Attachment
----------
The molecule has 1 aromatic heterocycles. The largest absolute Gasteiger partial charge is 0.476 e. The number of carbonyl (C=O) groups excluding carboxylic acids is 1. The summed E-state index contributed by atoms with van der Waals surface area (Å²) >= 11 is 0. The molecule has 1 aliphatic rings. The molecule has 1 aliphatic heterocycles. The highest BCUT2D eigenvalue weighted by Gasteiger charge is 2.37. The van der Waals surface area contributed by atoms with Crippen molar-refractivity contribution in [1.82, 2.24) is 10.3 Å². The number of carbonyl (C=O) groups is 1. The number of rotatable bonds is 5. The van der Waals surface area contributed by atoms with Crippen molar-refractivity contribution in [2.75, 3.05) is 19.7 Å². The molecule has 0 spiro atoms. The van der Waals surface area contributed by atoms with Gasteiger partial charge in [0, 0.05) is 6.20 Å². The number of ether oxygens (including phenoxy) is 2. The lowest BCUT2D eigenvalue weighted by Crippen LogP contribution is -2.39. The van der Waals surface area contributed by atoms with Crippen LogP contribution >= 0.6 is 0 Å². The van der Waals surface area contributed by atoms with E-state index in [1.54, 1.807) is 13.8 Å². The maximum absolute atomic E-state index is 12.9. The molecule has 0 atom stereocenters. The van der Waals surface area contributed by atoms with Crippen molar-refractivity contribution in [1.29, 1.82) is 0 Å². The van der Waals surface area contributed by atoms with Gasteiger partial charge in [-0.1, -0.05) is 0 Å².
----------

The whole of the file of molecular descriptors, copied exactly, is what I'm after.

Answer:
The molecule has 1 aromatic heterocycles. The largest absolute Gasteiger partial charge is 0.476 e. The number of carbonyl (C=O) groups excluding carboxylic acids is 1. The summed E-state index contributed by atoms with van der Waals surface area (Å²) >= 11 is 0. The molecule has 1 aliphatic rings. The molecule has 1 aliphatic heterocycles. The highest BCUT2D eigenvalue weighted by Gasteiger charge is 2.37. The van der Waals surface area contributed by atoms with Crippen molar-refractivity contribution in [1.82, 2.24) is 10.3 Å². The number of carbonyl (C=O) groups is 1. The number of rotatable bonds is 5. The van der Waals surface area contributed by atoms with Crippen molar-refractivity contribution in [2.75, 3.05) is 19.7 Å². The molecule has 0 spiro atoms. The van der Waals surface area contributed by atoms with Gasteiger partial charge in [0, 0.05) is 6.20 Å². The number of ether oxygens (including phenoxy) is 2. The lowest BCUT2D eigenvalue weighted by Crippen LogP contribution is -2.39. The van der Waals surface area contributed by atoms with Crippen LogP contribution >= 0.6 is 0 Å². The van der Waals surface area contributed by atoms with E-state index in [1.54, 1.807) is 13.8 Å². The maximum absolute atomic E-state index is 12.9. The molecule has 0 atom stereocenters. The van der Waals surface area contributed by atoms with Crippen molar-refractivity contribution in [1.29, 1.82) is 0 Å². The van der Waals surface area contributed by atoms with Gasteiger partial charge in [-0.1, -0.05) is 0 Å².